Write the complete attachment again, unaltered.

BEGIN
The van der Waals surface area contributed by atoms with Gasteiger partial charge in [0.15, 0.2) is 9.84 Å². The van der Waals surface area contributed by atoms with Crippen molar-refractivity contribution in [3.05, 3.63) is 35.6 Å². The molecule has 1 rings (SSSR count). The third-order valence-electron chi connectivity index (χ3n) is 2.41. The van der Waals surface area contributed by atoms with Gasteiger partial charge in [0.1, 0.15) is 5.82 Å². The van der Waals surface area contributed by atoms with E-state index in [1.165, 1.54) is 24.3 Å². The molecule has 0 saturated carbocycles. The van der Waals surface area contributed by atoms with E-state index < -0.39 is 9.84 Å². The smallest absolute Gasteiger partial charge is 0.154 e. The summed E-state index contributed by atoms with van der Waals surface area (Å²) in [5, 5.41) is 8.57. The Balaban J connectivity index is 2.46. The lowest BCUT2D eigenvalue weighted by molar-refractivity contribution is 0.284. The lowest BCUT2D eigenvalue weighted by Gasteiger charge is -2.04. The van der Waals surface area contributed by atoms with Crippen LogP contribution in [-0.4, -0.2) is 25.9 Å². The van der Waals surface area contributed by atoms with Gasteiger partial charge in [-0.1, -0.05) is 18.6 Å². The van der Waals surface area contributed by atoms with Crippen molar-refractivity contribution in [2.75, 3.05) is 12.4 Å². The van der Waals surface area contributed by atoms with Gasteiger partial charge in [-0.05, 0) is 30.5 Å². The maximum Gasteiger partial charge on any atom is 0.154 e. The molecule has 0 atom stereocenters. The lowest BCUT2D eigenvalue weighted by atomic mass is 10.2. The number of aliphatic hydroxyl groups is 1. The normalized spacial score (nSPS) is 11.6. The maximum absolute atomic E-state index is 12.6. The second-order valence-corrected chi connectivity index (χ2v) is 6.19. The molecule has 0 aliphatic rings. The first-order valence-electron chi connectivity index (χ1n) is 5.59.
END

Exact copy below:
The van der Waals surface area contributed by atoms with Gasteiger partial charge in [0.15, 0.2) is 9.84 Å². The van der Waals surface area contributed by atoms with Crippen molar-refractivity contribution in [3.05, 3.63) is 35.6 Å². The molecule has 1 rings (SSSR count). The third-order valence-electron chi connectivity index (χ3n) is 2.41. The van der Waals surface area contributed by atoms with Gasteiger partial charge in [0.1, 0.15) is 5.82 Å². The van der Waals surface area contributed by atoms with E-state index in [1.165, 1.54) is 24.3 Å². The molecule has 0 saturated carbocycles. The van der Waals surface area contributed by atoms with E-state index < -0.39 is 9.84 Å². The smallest absolute Gasteiger partial charge is 0.154 e. The summed E-state index contributed by atoms with van der Waals surface area (Å²) in [5, 5.41) is 8.57. The Balaban J connectivity index is 2.46. The lowest BCUT2D eigenvalue weighted by molar-refractivity contribution is 0.284. The lowest BCUT2D eigenvalue weighted by Gasteiger charge is -2.04. The van der Waals surface area contributed by atoms with Crippen LogP contribution in [-0.4, -0.2) is 25.9 Å². The van der Waals surface area contributed by atoms with Gasteiger partial charge in [-0.1, -0.05) is 18.6 Å². The van der Waals surface area contributed by atoms with Crippen molar-refractivity contribution in [2.75, 3.05) is 12.4 Å². The van der Waals surface area contributed by atoms with Gasteiger partial charge in [-0.05, 0) is 30.5 Å². The maximum Gasteiger partial charge on any atom is 0.154 e. The molecule has 0 atom stereocenters. The lowest BCUT2D eigenvalue weighted by atomic mass is 10.2. The number of aliphatic hydroxyl groups is 1. The normalized spacial score (nSPS) is 11.6. The maximum absolute atomic E-state index is 12.6. The second-order valence-corrected chi connectivity index (χ2v) is 6.19. The molecule has 0 aliphatic rings. The first-order valence-electron chi connectivity index (χ1n) is 5.59.